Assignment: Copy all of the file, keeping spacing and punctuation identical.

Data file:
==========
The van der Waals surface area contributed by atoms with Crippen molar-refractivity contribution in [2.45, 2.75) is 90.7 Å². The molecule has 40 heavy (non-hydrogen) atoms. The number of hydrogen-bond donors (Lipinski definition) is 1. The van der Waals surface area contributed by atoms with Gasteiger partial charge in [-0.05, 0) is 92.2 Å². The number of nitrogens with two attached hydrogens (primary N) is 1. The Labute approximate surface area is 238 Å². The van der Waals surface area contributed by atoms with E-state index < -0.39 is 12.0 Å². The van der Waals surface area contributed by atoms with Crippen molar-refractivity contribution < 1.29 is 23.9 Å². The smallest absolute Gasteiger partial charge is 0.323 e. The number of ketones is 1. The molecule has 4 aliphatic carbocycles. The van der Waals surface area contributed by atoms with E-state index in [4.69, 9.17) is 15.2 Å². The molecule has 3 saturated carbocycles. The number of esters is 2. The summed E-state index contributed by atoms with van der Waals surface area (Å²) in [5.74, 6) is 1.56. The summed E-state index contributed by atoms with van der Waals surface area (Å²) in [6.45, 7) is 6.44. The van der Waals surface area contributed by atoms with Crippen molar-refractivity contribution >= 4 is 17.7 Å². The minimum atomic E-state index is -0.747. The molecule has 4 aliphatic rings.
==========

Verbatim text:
The van der Waals surface area contributed by atoms with Crippen molar-refractivity contribution in [2.45, 2.75) is 90.7 Å². The molecule has 40 heavy (non-hydrogen) atoms. The number of hydrogen-bond donors (Lipinski definition) is 1. The van der Waals surface area contributed by atoms with Gasteiger partial charge in [-0.05, 0) is 92.2 Å². The number of nitrogens with two attached hydrogens (primary N) is 1. The Labute approximate surface area is 238 Å². The van der Waals surface area contributed by atoms with E-state index < -0.39 is 12.0 Å². The van der Waals surface area contributed by atoms with Crippen molar-refractivity contribution < 1.29 is 23.9 Å². The smallest absolute Gasteiger partial charge is 0.323 e. The number of ketones is 1. The molecule has 4 aliphatic carbocycles. The van der Waals surface area contributed by atoms with E-state index in [4.69, 9.17) is 15.2 Å². The molecule has 3 saturated carbocycles. The number of esters is 2. The summed E-state index contributed by atoms with van der Waals surface area (Å²) in [5.74, 6) is 1.56. The summed E-state index contributed by atoms with van der Waals surface area (Å²) in [6.45, 7) is 6.44. The van der Waals surface area contributed by atoms with Crippen molar-refractivity contribution >= 4 is 17.7 Å². The minimum atomic E-state index is -0.747. The molecule has 4 aliphatic rings.